Energy Efficient Techniques For Algorithmic Analog-To-Digital Converters
MetadataShow full item record
Analog-to-digital converters (ADCs) are key design blocks in state-of-art image, capacitive, and biomedical sensing applications. In these sensing applications, algorithmic ADCs are the preferred choice due to their high resolution and low area advantages. Algorithmic ADCs are based on the same operating principle as that of pipelined ADCs. Unlike pipelined ADCs where the residue is transferred to the next stage, an N-bit algorithmic ADC utilizes the same hardware N-times for each bit of resolution. Due to the cyclic nature of algorithmic ADCs, many of the low power techniques applicable to pipelined ADCs cannot be directly applied to algorithmic ADCs. Consequently, compared to those of pipelined ADCs, the traditional implementations of algorithmic ADCs are power inefficient. This thesis presents two novel energy efficient techniques for algorithmic ADCs. The first technique modifies the capacitors' arrangement of a conventional flip-around configuration and amplifier sharing technique, resulting in a low power and low area design solution. The other technique is based on the unit multiplying-digital-to-analog-converter approach. The proposed approach exploits the power saving advantages of capacitor-shared technique and capacitor-scaled technique. It is shown that, compared to conventional techniques, the proposed techniques reduce the power consumption of algorithmic ADCs by more than 85\%. To verify the effectiveness of such approaches, two prototype chips, a 10-bit 5 MS/s and a 12-bit 10 MS/s ADCs, are implemented in a 130-nm CMOS process. Detailed design considerations are discussed as well as the simulation and measurement results. According to the simulation results, both designs achieve figures-of-merit of approximately 60 fJ/step, making them some of the most power efficient ADCs to date.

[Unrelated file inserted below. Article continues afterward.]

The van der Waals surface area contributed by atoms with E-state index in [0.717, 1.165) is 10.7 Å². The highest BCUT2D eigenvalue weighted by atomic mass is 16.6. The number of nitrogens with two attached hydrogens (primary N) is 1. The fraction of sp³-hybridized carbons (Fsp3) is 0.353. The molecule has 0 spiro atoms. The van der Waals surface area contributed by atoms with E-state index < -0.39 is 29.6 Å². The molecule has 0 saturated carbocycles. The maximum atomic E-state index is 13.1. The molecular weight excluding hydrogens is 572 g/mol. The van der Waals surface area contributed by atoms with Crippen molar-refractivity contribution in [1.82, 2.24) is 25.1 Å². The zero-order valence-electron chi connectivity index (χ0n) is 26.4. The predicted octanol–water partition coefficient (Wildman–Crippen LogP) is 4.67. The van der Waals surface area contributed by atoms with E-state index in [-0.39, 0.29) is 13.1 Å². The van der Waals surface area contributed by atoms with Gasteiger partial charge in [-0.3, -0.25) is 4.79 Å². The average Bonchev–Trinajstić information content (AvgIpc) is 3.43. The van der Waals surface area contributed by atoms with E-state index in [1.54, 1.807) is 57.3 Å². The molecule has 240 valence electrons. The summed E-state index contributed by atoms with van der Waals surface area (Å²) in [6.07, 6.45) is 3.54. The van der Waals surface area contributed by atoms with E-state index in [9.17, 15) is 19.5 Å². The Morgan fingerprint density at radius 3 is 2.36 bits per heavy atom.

Cite this version of the work
Noman Hai (2011). Energy Efficient Techniques For Algorithmic Analog-To-Digital Converters. UWSpace. http://hdl.handle.net/10012/6407